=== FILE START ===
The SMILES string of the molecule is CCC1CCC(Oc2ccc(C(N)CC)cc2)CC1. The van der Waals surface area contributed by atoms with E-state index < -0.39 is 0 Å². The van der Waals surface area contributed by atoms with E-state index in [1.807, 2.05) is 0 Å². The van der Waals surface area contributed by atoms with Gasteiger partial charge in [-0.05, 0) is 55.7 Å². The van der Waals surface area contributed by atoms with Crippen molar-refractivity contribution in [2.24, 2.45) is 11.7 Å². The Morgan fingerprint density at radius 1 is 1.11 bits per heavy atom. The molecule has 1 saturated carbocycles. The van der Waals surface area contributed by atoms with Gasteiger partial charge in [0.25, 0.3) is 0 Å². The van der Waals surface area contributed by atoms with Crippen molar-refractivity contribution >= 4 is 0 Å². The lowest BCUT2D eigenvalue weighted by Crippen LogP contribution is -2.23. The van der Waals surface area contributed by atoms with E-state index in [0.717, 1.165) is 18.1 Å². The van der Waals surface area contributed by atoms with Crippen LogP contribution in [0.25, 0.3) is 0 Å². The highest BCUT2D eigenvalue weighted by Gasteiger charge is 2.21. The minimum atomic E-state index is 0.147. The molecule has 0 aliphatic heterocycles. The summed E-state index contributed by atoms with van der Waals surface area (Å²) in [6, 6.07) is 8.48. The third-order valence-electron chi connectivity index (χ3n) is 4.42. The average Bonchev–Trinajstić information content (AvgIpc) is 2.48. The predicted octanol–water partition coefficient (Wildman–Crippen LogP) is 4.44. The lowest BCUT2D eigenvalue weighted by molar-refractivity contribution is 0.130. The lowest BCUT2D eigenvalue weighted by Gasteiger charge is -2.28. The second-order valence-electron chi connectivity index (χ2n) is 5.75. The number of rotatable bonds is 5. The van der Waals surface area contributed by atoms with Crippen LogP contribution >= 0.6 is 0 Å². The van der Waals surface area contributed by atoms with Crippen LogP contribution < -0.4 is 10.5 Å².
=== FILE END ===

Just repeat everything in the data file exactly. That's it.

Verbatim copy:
The SMILES string of the molecule is CCC1CCC(Oc2ccc(C(N)CC)cc2)CC1. The van der Waals surface area contributed by atoms with E-state index < -0.39 is 0 Å². The van der Waals surface area contributed by atoms with E-state index in [1.807, 2.05) is 0 Å². The van der Waals surface area contributed by atoms with Gasteiger partial charge in [-0.05, 0) is 55.7 Å². The van der Waals surface area contributed by atoms with Crippen molar-refractivity contribution in [2.24, 2.45) is 11.7 Å². The Morgan fingerprint density at radius 1 is 1.11 bits per heavy atom. The molecule has 1 saturated carbocycles. The van der Waals surface area contributed by atoms with Gasteiger partial charge in [0.25, 0.3) is 0 Å². The van der Waals surface area contributed by atoms with Crippen molar-refractivity contribution >= 4 is 0 Å². The lowest BCUT2D eigenvalue weighted by Crippen LogP contribution is -2.23. The van der Waals surface area contributed by atoms with E-state index in [0.717, 1.165) is 18.1 Å². The van der Waals surface area contributed by atoms with Crippen LogP contribution in [0.25, 0.3) is 0 Å². The highest BCUT2D eigenvalue weighted by Gasteiger charge is 2.21. The minimum atomic E-state index is 0.147. The molecule has 0 aliphatic heterocycles. The summed E-state index contributed by atoms with van der Waals surface area (Å²) in [6, 6.07) is 8.48. The third-order valence-electron chi connectivity index (χ3n) is 4.42. The average Bonchev–Trinajstić information content (AvgIpc) is 2.48. The predicted octanol–water partition coefficient (Wildman–Crippen LogP) is 4.44. The lowest BCUT2D eigenvalue weighted by molar-refractivity contribution is 0.130. The lowest BCUT2D eigenvalue weighted by Gasteiger charge is -2.28. The second-order valence-electron chi connectivity index (χ2n) is 5.75. The number of rotatable bonds is 5. The van der Waals surface area contributed by atoms with Crippen LogP contribution >= 0.6 is 0 Å². The van der Waals surface area contributed by atoms with Crippen LogP contribution < -0.4 is 10.5 Å².